How do you overcome the price vs. cost issue? What techniques do you use to build value and deepen relationships? Leave me a comment… I’ll write back!
That’s right! Most of the people I see on Twitter are doing Twitter wrong. Sadly it didn’t use to be that way… but in the last year or so I’ve noticed more and more people who are just doing it ALL wrong On Twitter. I’m afraid its turning into a giant soapbox and it is getting harder to find people who are engaged in conversation.
Back in the early days of Twitter, I loved the beauty of it. 140 characters were blissfully simple. find a cool article, say a few words add a hashtag and link and share it. Then the tools came out and honestly they were cool. We were able to find similar Tweeps, hashtag, and follow hashtags in tools like Tweetdeck. You could even set your blog to auto tweet. Then we got HootSuite and Buffer and that is where the fall started. Once twitter could become completely automated people started just rebroadcasting RSS feeds in mass and loading up posts into Buffer to tweet every 30 minutes. The theory was that the chance of your stuff being seen was so small that you NEEDED to blast out as much data as possible as fast as possible. If you didn’t there was no hope anyone would see anything. Twitter had become a soapbox and not a place for quality conversation.
The engineers at Twitter got wise to this and set API limits that slowed this down, but it was really too late. Don’t get me wrong, there are still great people holding fabulous conversations on Twitter, but many of your “active” people you follow are not listening at all. The reality is Twitter is better for you if you engage a few people and don’t worry about every follower seeing every tweet. Position yourself so people are seeing you out possibly even visiting your profile to scan it. I use lists to do this with the people I find the most engaging or interesting.
To be fair, I have no harsh feelings for either HootSuite or Buffer. They are great tools and I used HootSuite for a long time and still use Buffer and Revive Old Posts to keep my feed fresh. I surf the web late at night and find good stuff compose tweets, and then set them to send the next day while I am busy working or out with my family. The difference is, I’m still checking in. I’m reviewing my notifications, responding to people who reply to me and thanking people who retweet me. I’m using the tools but I’m not doing Twitter wrong. I’m making every effort to be efficient, share good content, and still be as engaged as possible.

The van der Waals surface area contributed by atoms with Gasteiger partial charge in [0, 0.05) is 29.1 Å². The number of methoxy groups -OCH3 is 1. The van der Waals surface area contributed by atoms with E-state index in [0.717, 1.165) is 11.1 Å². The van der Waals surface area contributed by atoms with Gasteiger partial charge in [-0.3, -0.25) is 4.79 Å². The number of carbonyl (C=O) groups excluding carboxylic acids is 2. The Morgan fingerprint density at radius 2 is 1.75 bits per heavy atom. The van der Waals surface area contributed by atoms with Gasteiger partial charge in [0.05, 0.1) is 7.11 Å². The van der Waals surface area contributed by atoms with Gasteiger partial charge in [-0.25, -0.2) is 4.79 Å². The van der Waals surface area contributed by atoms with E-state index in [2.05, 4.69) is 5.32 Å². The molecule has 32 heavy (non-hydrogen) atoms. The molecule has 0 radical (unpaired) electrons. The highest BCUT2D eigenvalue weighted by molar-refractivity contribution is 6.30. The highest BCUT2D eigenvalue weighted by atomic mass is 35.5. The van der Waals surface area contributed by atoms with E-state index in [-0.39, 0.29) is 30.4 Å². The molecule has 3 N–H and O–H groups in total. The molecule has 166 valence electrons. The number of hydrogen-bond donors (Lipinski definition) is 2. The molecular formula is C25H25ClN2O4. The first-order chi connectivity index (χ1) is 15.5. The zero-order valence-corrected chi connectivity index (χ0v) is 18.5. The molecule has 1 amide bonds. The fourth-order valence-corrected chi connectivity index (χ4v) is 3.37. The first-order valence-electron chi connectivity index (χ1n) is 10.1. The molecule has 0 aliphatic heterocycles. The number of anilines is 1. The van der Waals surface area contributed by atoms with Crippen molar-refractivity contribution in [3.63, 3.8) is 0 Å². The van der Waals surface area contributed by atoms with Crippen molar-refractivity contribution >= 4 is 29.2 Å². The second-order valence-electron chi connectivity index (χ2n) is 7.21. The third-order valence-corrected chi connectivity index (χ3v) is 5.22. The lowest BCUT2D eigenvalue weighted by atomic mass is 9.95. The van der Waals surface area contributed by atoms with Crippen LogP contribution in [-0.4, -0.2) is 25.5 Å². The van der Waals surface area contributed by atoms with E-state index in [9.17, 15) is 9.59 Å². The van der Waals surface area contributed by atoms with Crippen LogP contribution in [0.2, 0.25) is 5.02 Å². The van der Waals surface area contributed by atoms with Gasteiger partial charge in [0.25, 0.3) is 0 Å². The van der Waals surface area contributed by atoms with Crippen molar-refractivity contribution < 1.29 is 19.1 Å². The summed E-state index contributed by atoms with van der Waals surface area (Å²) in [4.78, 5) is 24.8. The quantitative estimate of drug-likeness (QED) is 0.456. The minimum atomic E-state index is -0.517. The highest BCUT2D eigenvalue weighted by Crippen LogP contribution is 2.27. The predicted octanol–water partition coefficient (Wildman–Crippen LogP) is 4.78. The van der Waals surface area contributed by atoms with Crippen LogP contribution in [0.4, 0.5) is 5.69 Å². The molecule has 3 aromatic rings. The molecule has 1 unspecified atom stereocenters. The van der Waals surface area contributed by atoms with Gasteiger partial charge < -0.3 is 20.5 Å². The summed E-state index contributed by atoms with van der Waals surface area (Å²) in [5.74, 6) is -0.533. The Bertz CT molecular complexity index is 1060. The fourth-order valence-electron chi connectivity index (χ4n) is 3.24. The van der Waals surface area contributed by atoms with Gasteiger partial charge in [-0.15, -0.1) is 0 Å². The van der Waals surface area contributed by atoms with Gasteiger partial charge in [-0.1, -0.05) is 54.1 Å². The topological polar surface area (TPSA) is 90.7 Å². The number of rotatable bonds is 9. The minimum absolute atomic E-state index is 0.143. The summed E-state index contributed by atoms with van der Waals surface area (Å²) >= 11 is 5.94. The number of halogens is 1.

The Key To Social Media Is being Social
The tools are there to make you more efficient not something you just turn over to a computer and set on ignore. It’s called “Social Media” and not digital broadcast for a reason. The point is to be social, make connections, and share ideas (or cat memes) with others. If you are just looking for more ways to blast out more “stuff” so you can get more traffic to your content marketing blog YOU are doing Twitter wrong.
So what spawned this Twitter rant? Has this just been stewing in my mind for years? Am I turning into a crotchety old man that just thinks that things aren’t as good as they use to be? or did I have an epiphany?
Monday afternoon I decided I wanted to do a top 10 list of must follow sales bloggers. To get unbiased research I reached out to 15 respected and established sales bloggers. Not A-list celebrities who pack stadiums, but solid people in the industry whom I have followed for years and watched grow solid businesses. I tweeted all of them with a reply letting them know I was writing a blog post. I ask them to give a shout out to one or two top people in the industry they thought others should follow. I got one reply back from Mary T Morgan within minutes with two names and one other blogger liked my tweet but failed to answer the question. the rest? Crickets…
This irritated me partly because I have worked on things with some of these people and several of the write about social selling! These people look busy with dozens of tweets a day, many of them mentioning peers… but it’s obviously all automated. It’s an illusion of presence. How can you write about social selling and not monitor your own account? How can you grow a business if you are asleep at the wheel of some of your best communication tools?